Former USC Basketball Coach to Serve No Prison Time for NCAA Bribery
The U.S. District Court ruled on June 5, 2019 that ex-University of Southern California assistant basketball coach Anthony “Tony” Bland will not be serving prison time for his involvement in the NCAA bribery scheme. Instead, the former coach will serve two years of probation and will forfeit the $4,100 sum he accepted as a bribe back in July 2017.
Bland pled guilty to taking bribes from various financial advisors and business managers to influence young athletes to retain their services He originally faced six months to a year of incarceration.
As we have previously reported, the prosecution of the NCAA scandal has exposed “the dark underbelly of college basketball.” The covert probe began in 2015 when a fallen financial adviser agreed to wear a wire for the FBI. Calls and meetings were wiretapped, and coaches unknowingly talked to undercover agents posing as financial advisors. The scandal was then publicized in September 2017 when 10 individuals were initially arrested.
Along with Bland, those most recently involved in the bribery scheme include Adidas executive Jim Gatto, sports agent Christian Dawkins, Auburn University associate head coach Chuck Person, Oklahoma State University assistant coach Lamont Evans, University of Arizona assistant coach Emanuel Richardson, former Adidas adviser Merl Code, and former NCAA referee Rashan Michel.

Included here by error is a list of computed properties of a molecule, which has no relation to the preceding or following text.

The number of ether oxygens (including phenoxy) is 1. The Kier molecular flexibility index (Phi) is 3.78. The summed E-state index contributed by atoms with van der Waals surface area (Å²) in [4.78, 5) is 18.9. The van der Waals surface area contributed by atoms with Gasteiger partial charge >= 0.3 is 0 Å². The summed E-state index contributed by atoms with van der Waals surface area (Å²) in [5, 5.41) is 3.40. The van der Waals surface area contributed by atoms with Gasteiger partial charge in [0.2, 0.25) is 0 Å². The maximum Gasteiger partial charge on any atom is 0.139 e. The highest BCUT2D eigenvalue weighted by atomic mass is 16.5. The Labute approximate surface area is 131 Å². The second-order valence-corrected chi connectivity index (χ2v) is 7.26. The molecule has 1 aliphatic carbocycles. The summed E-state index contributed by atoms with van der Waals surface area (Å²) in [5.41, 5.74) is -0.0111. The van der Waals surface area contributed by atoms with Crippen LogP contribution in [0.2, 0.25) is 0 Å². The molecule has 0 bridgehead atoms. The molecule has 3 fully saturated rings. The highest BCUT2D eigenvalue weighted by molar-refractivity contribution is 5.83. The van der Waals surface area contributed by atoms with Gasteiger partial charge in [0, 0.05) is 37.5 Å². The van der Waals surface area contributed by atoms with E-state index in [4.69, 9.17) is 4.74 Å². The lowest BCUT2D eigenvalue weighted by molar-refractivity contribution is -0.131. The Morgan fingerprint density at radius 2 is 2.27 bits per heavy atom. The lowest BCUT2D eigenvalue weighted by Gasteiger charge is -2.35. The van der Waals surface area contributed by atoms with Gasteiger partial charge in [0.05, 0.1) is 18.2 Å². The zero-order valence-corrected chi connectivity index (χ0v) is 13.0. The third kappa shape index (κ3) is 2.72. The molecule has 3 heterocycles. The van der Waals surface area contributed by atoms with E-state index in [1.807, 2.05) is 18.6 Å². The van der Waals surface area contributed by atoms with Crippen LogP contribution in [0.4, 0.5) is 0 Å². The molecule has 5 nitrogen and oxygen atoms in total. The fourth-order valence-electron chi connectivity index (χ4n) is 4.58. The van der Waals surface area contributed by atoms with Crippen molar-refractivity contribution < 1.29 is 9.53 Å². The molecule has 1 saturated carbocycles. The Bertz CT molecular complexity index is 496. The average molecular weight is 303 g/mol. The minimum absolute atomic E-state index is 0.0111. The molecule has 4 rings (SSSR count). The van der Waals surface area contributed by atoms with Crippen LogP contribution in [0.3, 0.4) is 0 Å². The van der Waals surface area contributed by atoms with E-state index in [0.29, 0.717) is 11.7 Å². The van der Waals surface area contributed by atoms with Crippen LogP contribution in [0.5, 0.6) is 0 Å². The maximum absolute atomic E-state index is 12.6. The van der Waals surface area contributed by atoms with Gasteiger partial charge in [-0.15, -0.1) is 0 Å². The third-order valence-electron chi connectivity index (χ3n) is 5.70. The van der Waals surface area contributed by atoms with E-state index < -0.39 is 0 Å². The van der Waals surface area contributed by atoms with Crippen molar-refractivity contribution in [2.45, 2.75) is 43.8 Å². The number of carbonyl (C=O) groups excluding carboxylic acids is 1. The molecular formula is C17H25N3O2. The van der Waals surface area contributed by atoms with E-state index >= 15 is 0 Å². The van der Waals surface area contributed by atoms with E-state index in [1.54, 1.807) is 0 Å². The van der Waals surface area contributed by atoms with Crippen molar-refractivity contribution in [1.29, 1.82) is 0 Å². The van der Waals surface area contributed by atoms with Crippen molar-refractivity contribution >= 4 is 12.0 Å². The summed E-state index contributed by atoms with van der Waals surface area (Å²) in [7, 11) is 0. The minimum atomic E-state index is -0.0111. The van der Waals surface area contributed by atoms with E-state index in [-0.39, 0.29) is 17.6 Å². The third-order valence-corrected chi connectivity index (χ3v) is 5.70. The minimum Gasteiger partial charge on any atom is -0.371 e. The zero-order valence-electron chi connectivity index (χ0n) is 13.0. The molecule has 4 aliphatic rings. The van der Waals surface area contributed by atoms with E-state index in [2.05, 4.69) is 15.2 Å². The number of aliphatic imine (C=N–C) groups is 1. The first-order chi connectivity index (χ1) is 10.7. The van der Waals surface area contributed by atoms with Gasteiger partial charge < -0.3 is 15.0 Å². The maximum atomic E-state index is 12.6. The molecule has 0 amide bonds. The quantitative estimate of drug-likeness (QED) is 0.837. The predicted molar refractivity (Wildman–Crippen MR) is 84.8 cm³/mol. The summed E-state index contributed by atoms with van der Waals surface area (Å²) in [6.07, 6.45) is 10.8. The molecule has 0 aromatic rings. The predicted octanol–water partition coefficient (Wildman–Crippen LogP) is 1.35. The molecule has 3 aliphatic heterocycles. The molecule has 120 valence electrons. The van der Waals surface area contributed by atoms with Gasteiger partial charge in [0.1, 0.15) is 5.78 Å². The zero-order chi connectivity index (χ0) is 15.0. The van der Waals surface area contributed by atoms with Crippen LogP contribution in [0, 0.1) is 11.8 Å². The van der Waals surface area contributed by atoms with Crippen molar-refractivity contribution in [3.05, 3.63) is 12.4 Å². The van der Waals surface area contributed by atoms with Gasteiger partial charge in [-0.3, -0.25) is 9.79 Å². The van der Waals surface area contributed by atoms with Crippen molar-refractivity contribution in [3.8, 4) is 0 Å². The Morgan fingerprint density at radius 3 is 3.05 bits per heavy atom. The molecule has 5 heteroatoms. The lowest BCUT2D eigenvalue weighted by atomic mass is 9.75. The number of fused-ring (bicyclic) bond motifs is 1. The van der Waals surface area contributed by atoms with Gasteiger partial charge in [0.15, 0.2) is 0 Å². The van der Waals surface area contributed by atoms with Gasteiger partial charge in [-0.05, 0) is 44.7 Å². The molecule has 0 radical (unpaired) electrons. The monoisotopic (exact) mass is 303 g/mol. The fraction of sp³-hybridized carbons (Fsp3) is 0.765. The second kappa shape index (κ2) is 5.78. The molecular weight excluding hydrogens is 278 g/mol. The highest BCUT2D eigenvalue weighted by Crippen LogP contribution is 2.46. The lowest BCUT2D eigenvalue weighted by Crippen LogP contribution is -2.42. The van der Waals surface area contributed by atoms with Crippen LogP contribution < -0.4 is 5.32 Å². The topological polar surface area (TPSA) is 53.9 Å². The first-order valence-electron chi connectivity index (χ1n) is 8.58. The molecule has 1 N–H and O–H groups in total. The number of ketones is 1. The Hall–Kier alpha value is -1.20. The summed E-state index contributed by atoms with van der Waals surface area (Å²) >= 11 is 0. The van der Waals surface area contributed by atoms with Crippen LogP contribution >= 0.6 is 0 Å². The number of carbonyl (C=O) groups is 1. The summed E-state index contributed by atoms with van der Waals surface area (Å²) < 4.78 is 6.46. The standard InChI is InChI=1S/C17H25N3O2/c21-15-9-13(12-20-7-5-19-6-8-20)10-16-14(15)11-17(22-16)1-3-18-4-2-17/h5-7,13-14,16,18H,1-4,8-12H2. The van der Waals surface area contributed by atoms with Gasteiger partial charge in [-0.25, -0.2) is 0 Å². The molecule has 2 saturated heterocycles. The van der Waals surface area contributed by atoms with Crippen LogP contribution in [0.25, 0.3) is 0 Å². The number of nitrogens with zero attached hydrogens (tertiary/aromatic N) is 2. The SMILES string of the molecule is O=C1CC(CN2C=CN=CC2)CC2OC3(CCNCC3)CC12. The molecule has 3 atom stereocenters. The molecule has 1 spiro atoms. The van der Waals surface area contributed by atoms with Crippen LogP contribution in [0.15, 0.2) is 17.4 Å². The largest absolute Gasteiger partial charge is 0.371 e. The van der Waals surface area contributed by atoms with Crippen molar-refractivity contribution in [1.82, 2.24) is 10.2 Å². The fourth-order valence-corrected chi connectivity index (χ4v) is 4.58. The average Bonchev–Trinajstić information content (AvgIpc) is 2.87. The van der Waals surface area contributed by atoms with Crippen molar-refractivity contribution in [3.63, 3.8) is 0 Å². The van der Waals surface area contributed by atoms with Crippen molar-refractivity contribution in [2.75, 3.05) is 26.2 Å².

Bland took the opportunity to address the court himself, choking back tears as he said, “I just want to apologize to the court. Most importantly to the young people.”
Federal Judge Edgardo Ramos explained his sentencing decision, particularly reflecting on Bland’s ability to overcome his “very unfortunate background,” which Bland’s defense counsel detailed before the court, noting drug abuse and violence in his childhood home. Judge Ramos considered that Bland had “nary a brush with the justice system” before the bribery incident, ultimately ruling that he would not face prison time.